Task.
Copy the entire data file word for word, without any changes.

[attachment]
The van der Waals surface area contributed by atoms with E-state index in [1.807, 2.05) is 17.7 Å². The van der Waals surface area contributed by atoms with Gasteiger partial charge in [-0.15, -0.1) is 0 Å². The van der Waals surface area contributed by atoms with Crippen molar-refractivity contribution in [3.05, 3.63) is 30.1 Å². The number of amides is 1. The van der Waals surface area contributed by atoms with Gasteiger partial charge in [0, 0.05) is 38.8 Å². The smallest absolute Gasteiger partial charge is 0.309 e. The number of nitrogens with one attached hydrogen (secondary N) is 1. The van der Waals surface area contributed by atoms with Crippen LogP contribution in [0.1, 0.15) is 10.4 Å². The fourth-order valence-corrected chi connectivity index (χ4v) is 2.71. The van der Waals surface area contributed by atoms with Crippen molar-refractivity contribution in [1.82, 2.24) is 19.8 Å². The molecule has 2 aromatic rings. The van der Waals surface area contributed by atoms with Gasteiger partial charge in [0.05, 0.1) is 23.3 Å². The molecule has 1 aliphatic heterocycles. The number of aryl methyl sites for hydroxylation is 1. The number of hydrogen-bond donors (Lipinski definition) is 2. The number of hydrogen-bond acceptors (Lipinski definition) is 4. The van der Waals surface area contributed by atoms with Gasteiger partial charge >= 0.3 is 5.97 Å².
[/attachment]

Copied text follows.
The van der Waals surface area contributed by atoms with E-state index in [1.807, 2.05) is 17.7 Å². The van der Waals surface area contributed by atoms with Gasteiger partial charge in [-0.15, -0.1) is 0 Å². The van der Waals surface area contributed by atoms with Crippen molar-refractivity contribution in [3.05, 3.63) is 30.1 Å². The number of amides is 1. The van der Waals surface area contributed by atoms with Gasteiger partial charge in [0, 0.05) is 38.8 Å². The smallest absolute Gasteiger partial charge is 0.309 e. The number of nitrogens with one attached hydrogen (secondary N) is 1. The van der Waals surface area contributed by atoms with Crippen LogP contribution in [0.1, 0.15) is 10.4 Å². The fourth-order valence-corrected chi connectivity index (χ4v) is 2.71. The van der Waals surface area contributed by atoms with Crippen molar-refractivity contribution in [1.82, 2.24) is 19.8 Å². The molecule has 2 aromatic rings. The van der Waals surface area contributed by atoms with Gasteiger partial charge in [0.05, 0.1) is 23.3 Å². The molecule has 1 aliphatic heterocycles. The number of aryl methyl sites for hydroxylation is 1. The number of hydrogen-bond donors (Lipinski definition) is 2. The number of hydrogen-bond acceptors (Lipinski definition) is 4. The van der Waals surface area contributed by atoms with Gasteiger partial charge >= 0.3 is 5.97 Å².